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Twin Births Multiply in the United States

In 2009, one in every 30 infants born was a twin. Does that sound like a lot? It is, when you compare it to 1980, when only one in every 53 babies born was a twin.

According to a new CDC report, "Three Decades of Twin Births in the United States, 1980–2009," the twin birth rate rose 76 percent from 1980 through 2009, from 18.9 to 33.3 per 1,000 births. Before that, the incidence of multiple births had remained at about 2 percent of all births from the year 1915 through the 1970s.

Older Mothers, Fertility Treatments, Are Reasons for Growth

While twin birth rates rose among the groups, the largest increase was seen in non-Hispanic white mothers. In addition, while twin birth rates increased for women of all ages, the largest increases were in older women: From 1980 to 2009, rates increased 76 percent for women aged 30–34, nearly 100 percent for women aged 35–39, and more than 200 percent for women aged 40 and over.

While older women are more likely to have twins, women having babies at an older age does not account for all of the large increase, according to the study authors, who wrote:

    " ... older maternal age accounts for only part, or about one-third of the total rise in the twin birth rate over the study period ... Another factor related to the rise in twinning in recent years is the increased use of infertility treatments, both assisted reproductive technologies (ART) (e.g., in vitro fertilization) and non-ART treatments (ovulation stimulation medications without ART). The use of these therapies became more prevalent during the 1980s and 1990s and is more common among women aged 30 and over."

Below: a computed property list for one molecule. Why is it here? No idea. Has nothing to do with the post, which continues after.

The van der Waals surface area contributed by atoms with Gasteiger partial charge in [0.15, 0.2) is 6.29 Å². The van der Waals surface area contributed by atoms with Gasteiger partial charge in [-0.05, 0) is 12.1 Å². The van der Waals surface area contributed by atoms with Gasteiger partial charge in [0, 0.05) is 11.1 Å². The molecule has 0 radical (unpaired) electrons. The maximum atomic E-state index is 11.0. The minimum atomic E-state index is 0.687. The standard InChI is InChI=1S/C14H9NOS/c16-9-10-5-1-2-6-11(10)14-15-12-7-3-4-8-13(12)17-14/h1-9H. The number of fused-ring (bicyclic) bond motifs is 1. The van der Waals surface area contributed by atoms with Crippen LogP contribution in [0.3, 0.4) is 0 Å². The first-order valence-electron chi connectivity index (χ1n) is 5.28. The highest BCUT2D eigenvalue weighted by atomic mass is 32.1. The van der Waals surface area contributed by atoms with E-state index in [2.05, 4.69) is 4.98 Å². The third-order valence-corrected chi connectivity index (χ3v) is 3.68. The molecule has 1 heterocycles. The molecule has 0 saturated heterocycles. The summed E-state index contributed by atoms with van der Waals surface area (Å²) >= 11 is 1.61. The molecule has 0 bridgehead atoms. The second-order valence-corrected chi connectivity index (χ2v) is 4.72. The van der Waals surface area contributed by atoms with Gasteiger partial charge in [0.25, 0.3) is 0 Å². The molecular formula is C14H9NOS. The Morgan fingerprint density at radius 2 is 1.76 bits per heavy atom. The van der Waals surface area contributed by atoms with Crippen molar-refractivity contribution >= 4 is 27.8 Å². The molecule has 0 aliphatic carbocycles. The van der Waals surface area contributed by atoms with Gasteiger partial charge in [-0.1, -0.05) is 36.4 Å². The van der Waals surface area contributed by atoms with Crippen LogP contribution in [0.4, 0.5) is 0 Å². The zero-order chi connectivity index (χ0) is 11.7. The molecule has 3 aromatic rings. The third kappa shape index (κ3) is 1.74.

The Risk of Twins

Twins are adorable, but becoming pregnant with twins puts both mother and baby at higher risk. In addition, there is the cost to society due to increased maternal hospitalizations to prevent prematurity, increased intensive care for the babies from prematurity, and increased rates of lifelong disabilities such as cerebral palsy. According to the CDC report:

  • An estimated additional 865,000 twins were born in the United States over the study period due to rising rates.
  • More than one-half of these infants were low birthweight.
  • One in 10 of these infants were very low birthweight.

Single Embryo Transfer for Safe Singleton Pregnancy

With fertility treatments such as IVF, being pregnant with one child is safer with the greatest chance of an healthy pregnancy and birth. Many fertility doctors hope the rates of twin pregnancies will reverse as the days of transferring multiple embryos begin to wane with advances in technology that allow fertility doctors to transfer embryos after five days instead of three, when they have developed to the blastocyst stage.

Research has shown that success rates for single embryo transfer vs. double embryo transfer are similar in certain circumstances.In fact, earlier this year, the Practice Committee of the American Society for Reproductive Medicine (ASRM) and the Society for Assisted Reproductive Technology (SART) recommended an increase in the use of single embryo transfer (SET) in patients undergoing IVF who have a good prognosis.

“The clinical data now make it clear that in good prognosis patients, only one embryo should be transferred,” said Eric Widra, MD, Chair of the SART Practice Committee and a fertility doctor with Shady Grove Fertility Center.


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